Genetic testing creates treatment opportunities, but also confusion,

The past decade has seen a rapid expansion of genetic testing, including new tools to inform breast cancer patients about their risk of recurrence and guide their treatment.

But the clinical relevance of many inherited mutations that can now be detected remains unclear, and experts disagree about when and how to roll out newly available tests. Patients sometimes have to pay out of pocket for tests that aren’t yet standard of care, and even the most up-to-date oncologists can be unsure how to incorporate the flood of new information into standard treatment protocols.

A quarter of a century ago, Myriad Genetics launched the first breast cancer genetic test for BRCA mutations, two genes linked to a higher risk of breast cancer, ushering in a new era of genetic testing.

Mutations in the BRCA1 and BRCA2 genes account for up to half of hereditary breast cancers, and people with a problematic mutation in one of these genes have a 45% to 72% lifetime chance of developing breast cancer. They may have a higher risk of ovarian cancer and other types of cancer than people who do not have a deleterious mutation in BRCA.

But the clinical significance for other genetic tests is less clear.

Testing for the BRCA1 and BRCA2 genes used to cost thousands of dollars. Now, for a fraction of that price, doctors can order multi-gene test panels from commercial labs that look for mutations in dozens of genes. Some direct-to-consumer companies offer detection panels for several hundred dollars, although their reliability varies.

When Jane Carberry was diagnosed with breast cancer in 2017 at the age of 44, genetic testing identified a mutation in a gene called PALB2 that significantly increased her risk of developing breast cancer. The guidelines recommend that breast cancer patients with PALB2 mutations, such as those with BRCA1 and BRCA2 mutations, consider a mastectomy to reduce the chance of cancer recurrence.

“I wish genetic testing was the standard of care,” said Carberry, who paid nothing for the test because her insurer covered it.

Carberry, who lives in Sterling Heights, Michigan, said the test results confirmed her decision to have a double mastectomy and provided important information to her family members, including her 21-year-old daughter and her husband. They will likely be tested in their mid-20s or early 30s.

But some breast cancer experts worry that comprehensive testing may also identify genetic mutations whose effects are unclear, creating anxiety and leading to more tests and treatments of questionable value that could drive up system costs. Sanitary.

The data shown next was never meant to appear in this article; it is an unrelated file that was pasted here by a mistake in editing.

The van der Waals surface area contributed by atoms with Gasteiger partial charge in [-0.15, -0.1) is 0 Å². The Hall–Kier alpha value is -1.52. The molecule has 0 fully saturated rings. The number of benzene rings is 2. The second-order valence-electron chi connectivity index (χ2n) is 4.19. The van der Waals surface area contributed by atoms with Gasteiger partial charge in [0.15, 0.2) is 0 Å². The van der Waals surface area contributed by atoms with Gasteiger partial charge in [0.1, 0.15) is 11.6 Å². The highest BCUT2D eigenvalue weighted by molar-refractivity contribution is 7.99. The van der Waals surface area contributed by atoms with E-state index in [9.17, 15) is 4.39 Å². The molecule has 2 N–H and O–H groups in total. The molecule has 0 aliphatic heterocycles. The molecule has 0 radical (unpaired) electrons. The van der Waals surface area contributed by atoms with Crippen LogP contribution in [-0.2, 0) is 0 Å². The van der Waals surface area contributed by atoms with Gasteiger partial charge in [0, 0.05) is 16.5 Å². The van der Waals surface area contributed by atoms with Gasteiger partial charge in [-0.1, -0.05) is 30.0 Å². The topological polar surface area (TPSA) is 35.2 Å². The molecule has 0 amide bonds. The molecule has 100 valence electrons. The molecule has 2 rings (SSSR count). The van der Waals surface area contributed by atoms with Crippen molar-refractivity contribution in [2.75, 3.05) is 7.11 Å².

It can also confuse the patient.

“Patients come to us after having mixed results elsewhere,” says Dr. Mark Robeson, chief of breast medicine services at Memorial Sloan Kettering Cancer Center in New York. Robson explained that the cancer center has a clinical genetics service, made up of doctors and genetic counselors, who help make decisions about how to handle the results of these types of tests.

For people with breast cancer, many professional groups, including the influential National Comprehensive Cancer Network (NCCN), recommend limiting screening to some people with high-risk factors, such as a family history of breast cancer; who are 45 years of age or younger when diagnosed; and those of Ashkenazi Jewish descent.

But in 2019, the American Society of Breast Surgeons (ASBrS) recommended a different approach: offer genetic testing to all patients with or with a personal history of breast cancer. The recommendation was controversial.

“The NCCN guidelines cover most women who need testing, but we wanted to test them all,” said Dr. Eric Manahan, a surgeon general in Dalton, Ga., and a member of the ASBrS board of directors.

Mutations in other genes associated with breast cancer are much less common than mutations in BRCA1 and BRCA2 and usually do not increase the risk of developing breast cancer as much. The effect of these genes on cancer may be less clear than the BRCA gene, which has been screened since the mid-1990s.